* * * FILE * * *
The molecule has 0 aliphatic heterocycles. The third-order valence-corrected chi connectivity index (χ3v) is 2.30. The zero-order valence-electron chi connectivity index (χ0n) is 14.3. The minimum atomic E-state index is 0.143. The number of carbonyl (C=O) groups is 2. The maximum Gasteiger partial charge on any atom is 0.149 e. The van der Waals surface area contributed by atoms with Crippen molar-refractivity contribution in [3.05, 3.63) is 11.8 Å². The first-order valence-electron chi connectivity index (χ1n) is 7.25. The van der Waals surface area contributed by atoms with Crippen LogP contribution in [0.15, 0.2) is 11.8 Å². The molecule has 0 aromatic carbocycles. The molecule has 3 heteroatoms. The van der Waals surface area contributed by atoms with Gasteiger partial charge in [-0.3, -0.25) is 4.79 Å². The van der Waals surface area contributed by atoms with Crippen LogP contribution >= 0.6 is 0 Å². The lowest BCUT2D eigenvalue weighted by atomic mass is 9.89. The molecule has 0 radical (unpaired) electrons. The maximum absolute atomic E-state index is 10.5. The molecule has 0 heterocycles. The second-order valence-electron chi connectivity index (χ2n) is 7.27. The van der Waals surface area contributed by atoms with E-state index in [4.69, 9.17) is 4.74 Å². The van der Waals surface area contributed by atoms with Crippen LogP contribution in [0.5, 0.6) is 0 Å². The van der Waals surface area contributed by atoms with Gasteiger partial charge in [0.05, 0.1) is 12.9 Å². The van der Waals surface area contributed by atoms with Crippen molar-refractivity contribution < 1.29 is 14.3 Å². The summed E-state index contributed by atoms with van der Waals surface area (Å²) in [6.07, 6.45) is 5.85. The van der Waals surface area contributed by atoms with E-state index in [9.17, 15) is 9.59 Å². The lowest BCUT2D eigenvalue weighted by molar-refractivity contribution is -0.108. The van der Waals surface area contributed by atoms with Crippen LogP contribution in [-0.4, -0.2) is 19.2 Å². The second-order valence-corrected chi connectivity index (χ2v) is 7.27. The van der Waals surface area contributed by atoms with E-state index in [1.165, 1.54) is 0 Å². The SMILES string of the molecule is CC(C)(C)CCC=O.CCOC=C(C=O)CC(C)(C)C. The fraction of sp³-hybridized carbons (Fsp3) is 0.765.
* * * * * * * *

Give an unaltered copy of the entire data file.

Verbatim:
The molecule has 0 aliphatic heterocycles. The third-order valence-corrected chi connectivity index (χ3v) is 2.30. The zero-order valence-electron chi connectivity index (χ0n) is 14.3. The minimum atomic E-state index is 0.143. The number of carbonyl (C=O) groups is 2. The maximum Gasteiger partial charge on any atom is 0.149 e. The van der Waals surface area contributed by atoms with Crippen molar-refractivity contribution in [3.05, 3.63) is 11.8 Å². The first-order valence-electron chi connectivity index (χ1n) is 7.25. The van der Waals surface area contributed by atoms with Crippen LogP contribution in [0.15, 0.2) is 11.8 Å². The molecule has 0 aromatic carbocycles. The molecule has 3 heteroatoms. The van der Waals surface area contributed by atoms with Gasteiger partial charge in [-0.3, -0.25) is 4.79 Å². The van der Waals surface area contributed by atoms with Crippen LogP contribution >= 0.6 is 0 Å². The lowest BCUT2D eigenvalue weighted by atomic mass is 9.89. The molecule has 0 radical (unpaired) electrons. The maximum absolute atomic E-state index is 10.5. The molecule has 0 heterocycles. The second-order valence-electron chi connectivity index (χ2n) is 7.27. The van der Waals surface area contributed by atoms with E-state index in [4.69, 9.17) is 4.74 Å². The van der Waals surface area contributed by atoms with Crippen LogP contribution in [0.5, 0.6) is 0 Å². The van der Waals surface area contributed by atoms with Gasteiger partial charge in [0.05, 0.1) is 12.9 Å². The van der Waals surface area contributed by atoms with Crippen molar-refractivity contribution < 1.29 is 14.3 Å². The summed E-state index contributed by atoms with van der Waals surface area (Å²) in [6.07, 6.45) is 5.85. The van der Waals surface area contributed by atoms with E-state index in [9.17, 15) is 9.59 Å². The lowest BCUT2D eigenvalue weighted by molar-refractivity contribution is -0.108. The van der Waals surface area contributed by atoms with Crippen LogP contribution in [-0.4, -0.2) is 19.2 Å². The second-order valence-corrected chi connectivity index (χ2v) is 7.27. The van der Waals surface area contributed by atoms with E-state index in [1.165, 1.54) is 0 Å². The SMILES string of the molecule is CC(C)(C)CCC=O.CCOC=C(C=O)CC(C)(C)C. The fraction of sp³-hybridized carbons (Fsp3) is 0.765.